Have you heard the one about the macaque who took a picture of herself? Turns out it’s no joke! The monkey selfie has caused quite a stir.
Odds are pretty good that you’ve seen the picture. It’s a pretty fantastic shot of a crested macaque taken in 2011. What’s most interesting about it is that, in typical modern style, the photograph is a selfie. While visiting Indonesia, nature photographer David Slater left his camera for the macaques to experiment with. One of them took to it like a natural, and snapped the infamous monkey selfie above (and probably about a million less well composed images, I’m sure).
This seemingly harmless and quite endearing interaction, in which a curious monkey took a series of photos of herself which then became a worldwide sensation, has since been mired in controversy. The problem is that the camera owner who says he made the photograph possible claims that the image belongs to him — that it is protected under copyright law. The Wikimedia foundation, on the other hand, has made the image freely available claiming it is under public domain. From their point of view, Slater is not the author of the image and so cannot claim copyright.
And what about the shutterbug herself? By standard application of copyright law, she would be considered the author of the image, if she were a person. Alas, she is not considered to be a person under law, and so (Wikimedia argues) there is no copyright claim on the images at all.
The issue got a whole new round of media attention recently when PETA launched a lawsuit, attempting somewhat bizarrely to claim that royalties from the image should go to them, for the benefit of the macaques in Indonesia.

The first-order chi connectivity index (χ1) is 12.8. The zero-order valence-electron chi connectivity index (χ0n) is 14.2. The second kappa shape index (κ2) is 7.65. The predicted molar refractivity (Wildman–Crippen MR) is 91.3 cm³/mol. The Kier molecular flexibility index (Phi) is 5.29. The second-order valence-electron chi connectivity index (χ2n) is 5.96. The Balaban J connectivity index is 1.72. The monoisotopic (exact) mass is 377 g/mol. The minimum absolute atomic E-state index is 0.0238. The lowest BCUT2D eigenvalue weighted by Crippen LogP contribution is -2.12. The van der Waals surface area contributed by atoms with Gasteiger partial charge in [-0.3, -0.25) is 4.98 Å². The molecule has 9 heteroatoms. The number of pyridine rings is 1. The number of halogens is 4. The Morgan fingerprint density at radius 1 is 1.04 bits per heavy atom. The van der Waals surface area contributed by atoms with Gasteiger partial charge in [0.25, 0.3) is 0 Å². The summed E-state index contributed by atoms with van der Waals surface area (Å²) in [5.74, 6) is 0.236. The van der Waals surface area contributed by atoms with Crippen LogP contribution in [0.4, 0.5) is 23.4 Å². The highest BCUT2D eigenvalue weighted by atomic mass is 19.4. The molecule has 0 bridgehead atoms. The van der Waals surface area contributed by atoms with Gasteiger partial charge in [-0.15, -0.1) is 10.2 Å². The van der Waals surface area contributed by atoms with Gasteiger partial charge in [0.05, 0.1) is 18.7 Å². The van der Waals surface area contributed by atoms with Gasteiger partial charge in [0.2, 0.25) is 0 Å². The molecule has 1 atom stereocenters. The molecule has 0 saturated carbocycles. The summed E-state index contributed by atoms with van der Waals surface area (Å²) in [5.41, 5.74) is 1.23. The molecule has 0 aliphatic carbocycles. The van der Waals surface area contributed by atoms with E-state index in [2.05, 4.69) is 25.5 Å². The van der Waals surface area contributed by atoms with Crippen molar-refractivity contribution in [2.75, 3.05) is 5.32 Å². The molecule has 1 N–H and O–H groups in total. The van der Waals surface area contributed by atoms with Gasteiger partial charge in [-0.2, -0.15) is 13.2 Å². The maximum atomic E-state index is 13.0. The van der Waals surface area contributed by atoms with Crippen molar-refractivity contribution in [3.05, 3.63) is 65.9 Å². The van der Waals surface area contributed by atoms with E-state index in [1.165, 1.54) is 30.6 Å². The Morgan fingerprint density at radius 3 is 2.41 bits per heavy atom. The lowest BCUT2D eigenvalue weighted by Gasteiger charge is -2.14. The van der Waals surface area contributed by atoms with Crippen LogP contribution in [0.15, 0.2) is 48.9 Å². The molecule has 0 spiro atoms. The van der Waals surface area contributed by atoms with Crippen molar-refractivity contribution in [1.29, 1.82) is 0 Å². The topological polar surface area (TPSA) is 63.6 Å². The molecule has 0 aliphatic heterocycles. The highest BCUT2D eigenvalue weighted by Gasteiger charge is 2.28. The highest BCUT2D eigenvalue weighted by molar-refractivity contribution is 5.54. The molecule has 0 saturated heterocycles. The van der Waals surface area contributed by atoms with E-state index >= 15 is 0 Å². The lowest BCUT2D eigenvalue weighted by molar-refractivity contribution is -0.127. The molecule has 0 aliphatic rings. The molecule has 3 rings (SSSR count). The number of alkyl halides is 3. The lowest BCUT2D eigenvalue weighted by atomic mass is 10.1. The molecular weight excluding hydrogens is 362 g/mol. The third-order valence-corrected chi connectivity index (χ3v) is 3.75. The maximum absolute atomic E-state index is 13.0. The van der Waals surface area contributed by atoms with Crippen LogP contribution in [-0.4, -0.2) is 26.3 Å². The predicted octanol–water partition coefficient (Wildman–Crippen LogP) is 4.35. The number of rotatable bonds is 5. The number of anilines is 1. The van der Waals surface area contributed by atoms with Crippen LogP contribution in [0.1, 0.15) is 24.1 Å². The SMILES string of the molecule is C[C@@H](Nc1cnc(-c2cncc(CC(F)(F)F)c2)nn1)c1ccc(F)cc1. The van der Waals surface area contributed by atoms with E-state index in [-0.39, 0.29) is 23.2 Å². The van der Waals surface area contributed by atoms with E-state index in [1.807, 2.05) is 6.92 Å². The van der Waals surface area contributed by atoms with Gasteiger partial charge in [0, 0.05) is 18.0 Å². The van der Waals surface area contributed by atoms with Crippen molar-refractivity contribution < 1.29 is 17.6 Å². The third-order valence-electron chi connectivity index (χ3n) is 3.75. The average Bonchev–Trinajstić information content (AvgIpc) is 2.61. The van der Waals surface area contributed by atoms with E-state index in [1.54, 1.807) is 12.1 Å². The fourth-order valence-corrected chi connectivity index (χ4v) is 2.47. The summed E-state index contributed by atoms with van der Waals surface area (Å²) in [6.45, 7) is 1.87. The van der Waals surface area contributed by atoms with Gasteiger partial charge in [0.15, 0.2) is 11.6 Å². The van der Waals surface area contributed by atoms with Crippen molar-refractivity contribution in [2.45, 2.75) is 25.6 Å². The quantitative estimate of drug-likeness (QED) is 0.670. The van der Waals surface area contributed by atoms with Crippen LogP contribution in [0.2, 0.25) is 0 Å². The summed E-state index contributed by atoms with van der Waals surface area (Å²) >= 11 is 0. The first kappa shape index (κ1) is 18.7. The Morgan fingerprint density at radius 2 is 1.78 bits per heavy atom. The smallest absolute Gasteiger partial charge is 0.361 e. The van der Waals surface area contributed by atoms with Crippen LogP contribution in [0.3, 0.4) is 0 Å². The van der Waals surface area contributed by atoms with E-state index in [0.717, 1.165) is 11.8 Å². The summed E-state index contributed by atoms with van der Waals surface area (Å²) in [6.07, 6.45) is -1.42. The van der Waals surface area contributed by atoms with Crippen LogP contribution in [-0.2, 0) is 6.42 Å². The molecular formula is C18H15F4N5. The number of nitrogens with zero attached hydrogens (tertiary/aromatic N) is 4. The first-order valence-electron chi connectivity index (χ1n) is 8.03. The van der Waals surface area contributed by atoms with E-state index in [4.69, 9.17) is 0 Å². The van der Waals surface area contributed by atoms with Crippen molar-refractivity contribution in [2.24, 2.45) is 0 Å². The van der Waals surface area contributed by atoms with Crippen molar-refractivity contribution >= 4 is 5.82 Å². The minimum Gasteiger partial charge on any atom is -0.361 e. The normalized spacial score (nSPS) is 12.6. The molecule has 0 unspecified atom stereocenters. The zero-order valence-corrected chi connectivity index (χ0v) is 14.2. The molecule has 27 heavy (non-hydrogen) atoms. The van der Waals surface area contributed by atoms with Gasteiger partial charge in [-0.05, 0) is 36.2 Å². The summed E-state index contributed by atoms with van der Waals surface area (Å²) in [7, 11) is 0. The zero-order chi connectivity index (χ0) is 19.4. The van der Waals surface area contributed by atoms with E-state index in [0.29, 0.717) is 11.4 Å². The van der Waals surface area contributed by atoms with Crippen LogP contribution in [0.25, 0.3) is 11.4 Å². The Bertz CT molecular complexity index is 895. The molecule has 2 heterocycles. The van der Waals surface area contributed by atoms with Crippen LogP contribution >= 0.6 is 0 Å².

Unsurprisingly, that court case failed. The United States Copyright Office has ruled that animals cannot hold copyright, and the judge in the 2016 ruling in the PETA case agreed. Some commentators have misinterpreted the significance of that decision, apparently thinking that because Slater was denied copyright to the image, that somehow the rights of the macaque who actually took the picture were vindicated.
In fact, the opposite is true. Slater’s copyright claim was denied not for any reason having to do with animal rights, but because the work was not produced through his own creative activity. It was, pretty much everyone agrees, the monkey’s actions which created the image. So much the worse for Slater. But PETA’s lawsuit failed, predictably, because in order to claim copyright one must be legally a person. And only humans are granted that privilege.
And to most people, that’s just laughably obvious. But not long ago, in this society, women also weren’t considered legally persons. And certain men would have considered that notion to be laughably obvious, too. Human children still aren’t considered people. For a very long time, white Americans didn’t view Black people as legal persons, either. It always seems to be for the same reason: to be a person, you have to be sufficiently intelligent. And those who considered themselves people were always convinced that they were rational, intelligent, and worthy, while those they exploited and abused simply were mentally inferior.
They say that while history may not repeat itself, it rhymes. One wonders how far human ethics and the concept of personhood can spread. It certainly seems to be expanding. Ecological consciousness is, at least for Westerners, a novel concept, and certainly our modern understanding of evolutionary biology and genetics makes it increasingly difficult to maintain the belief that we are separate from all other living things. Just as overt racial and cultural chauvinism have faded considerably (though they certainly aren’t extinct), perhaps we can imagine a day not far off when our legal systems will recognize the inherent worth of all animals, even those which don’t look and act just like us.
The growing recognition of animals rights is a great step in this direction. Maybe a monkey can’t hold a copyright, but maybe someday we will understand that they are people. Just look at her eyes!